Vice President Gore's National Partnership for Reinventing Government (NPR) has been working since 1993 to bring common sense to the world of federal regulations. In fact, reinventing the way we regulate continues to be a priority in the work we do with the Federal government's High Impact Agencies. And, we're making real progress.
Our focus is primarily on the relationships that exist between regulators and their regulated communities because we can meet important social goals -- like ensuring clean air and safe food - more effectively if we target our reinvention efforts at those folks who are responsible and want to comply. With better communication and understanding, smarter tools and partnerships, and the right incentives, we can all do a better job at achieving the things we all care about. And, at the same time, we can better target those places for which a more aggressive strategy is needed.
This is an on-going effort involving a wide range of activities: sharing best practices across agencies; breaking down barriers between agencies; pushing plain language and compliance assistance tools; building partnerships with the private sector and communities; putting information technology to work; and changing the way we measure our progress.
A New Approach Yields Results
We're seeing important changes. First, there is movement across government to replace the strictly command-and-control approach with available tools to encourage compliance. Second, the idea of "service" - once foreign to the regulated community -- is now alive and well. Regulatory agencies are measuring customer satisfaction with their services and incorporating service and results measures into their performance plans. In fact, regulators now see compliance assistance as a legitimate and effective line of business. Most important, regulatory partnerships with the private sector are leading to cleaner air and safer food. Agencies are encouraging their partners to get involved in rule-making early in the process, instead of near the end. And, communities and citizens are getting real-time information so they can take steps themselves to be safer.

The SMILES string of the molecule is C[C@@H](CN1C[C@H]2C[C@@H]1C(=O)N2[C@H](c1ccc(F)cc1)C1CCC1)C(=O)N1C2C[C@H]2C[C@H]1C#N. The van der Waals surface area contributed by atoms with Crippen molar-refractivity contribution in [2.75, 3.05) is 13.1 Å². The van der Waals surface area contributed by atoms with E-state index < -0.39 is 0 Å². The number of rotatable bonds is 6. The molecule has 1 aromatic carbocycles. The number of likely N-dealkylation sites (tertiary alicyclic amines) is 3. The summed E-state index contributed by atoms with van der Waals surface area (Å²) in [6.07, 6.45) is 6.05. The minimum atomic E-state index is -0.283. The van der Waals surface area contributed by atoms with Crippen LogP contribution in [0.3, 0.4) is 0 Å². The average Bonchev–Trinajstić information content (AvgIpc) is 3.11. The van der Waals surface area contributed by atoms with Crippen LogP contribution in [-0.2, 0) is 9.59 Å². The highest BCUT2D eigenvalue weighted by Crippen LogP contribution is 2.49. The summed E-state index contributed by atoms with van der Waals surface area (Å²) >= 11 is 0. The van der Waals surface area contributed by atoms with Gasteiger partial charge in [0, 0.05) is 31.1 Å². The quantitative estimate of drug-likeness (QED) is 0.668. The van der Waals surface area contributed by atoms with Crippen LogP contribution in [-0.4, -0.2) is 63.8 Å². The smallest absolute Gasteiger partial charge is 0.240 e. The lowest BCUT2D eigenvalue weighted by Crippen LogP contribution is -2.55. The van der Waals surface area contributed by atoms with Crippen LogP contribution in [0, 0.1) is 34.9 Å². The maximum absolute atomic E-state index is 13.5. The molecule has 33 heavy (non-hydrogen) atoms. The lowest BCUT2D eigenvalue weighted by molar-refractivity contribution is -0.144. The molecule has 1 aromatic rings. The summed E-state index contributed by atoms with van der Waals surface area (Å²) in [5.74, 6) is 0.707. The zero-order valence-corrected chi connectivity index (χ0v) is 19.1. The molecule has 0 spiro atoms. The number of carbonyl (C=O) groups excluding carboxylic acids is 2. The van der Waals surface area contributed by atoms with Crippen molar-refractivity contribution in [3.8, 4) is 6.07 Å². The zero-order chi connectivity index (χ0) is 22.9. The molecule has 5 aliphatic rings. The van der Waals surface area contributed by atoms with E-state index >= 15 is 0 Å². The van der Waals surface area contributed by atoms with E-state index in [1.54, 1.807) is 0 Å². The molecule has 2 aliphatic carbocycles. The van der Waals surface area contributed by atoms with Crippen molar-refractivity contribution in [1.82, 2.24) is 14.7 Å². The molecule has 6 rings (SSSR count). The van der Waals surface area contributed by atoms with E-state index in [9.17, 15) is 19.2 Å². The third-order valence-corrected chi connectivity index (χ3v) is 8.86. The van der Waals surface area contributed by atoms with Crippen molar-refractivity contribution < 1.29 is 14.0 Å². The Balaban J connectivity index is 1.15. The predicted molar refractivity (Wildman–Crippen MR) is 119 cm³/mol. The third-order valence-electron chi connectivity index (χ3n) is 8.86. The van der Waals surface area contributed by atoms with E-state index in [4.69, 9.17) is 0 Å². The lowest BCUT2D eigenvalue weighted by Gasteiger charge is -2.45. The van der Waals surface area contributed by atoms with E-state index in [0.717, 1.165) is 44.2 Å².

In 1995, President Clinton directed Federal regulatory agencies to do four key things: cut obsolete regulations; reward results, not red tape; get out of Washington and create grass roots partnerships; and negotiate rather than dictate. Today, we are looking at the results of significant progress in all four areas. For example:
- In June of 1998, the President signed a memo directing all Federal agencies to write in plain language, including new regulations. Since then, a number of agencies, including the Occupational Safety and Health Administration, Bureau of Land Management, General Services Administration, and Food and Drug Administration, have rewritten regulations and have received the Vice Presidentís "No Gobbledygook Award" for their plain language accomplishments. (For more information, visit the Plain Language website.)
- The Environmental Protection Agency (EPA) developed a number of voluntary
partnership programs that encourage and recognize environmentally friendly
actions. In 1998 alone, these programs: eliminated 7.8 million tons
of solid waste; prevented the release of 80 million metric tons of carbon
dioxide; and saved nearly 1.8 billion gallons of clean water. And, through
their voluntary efforts, EPA's partners also saved lots of money --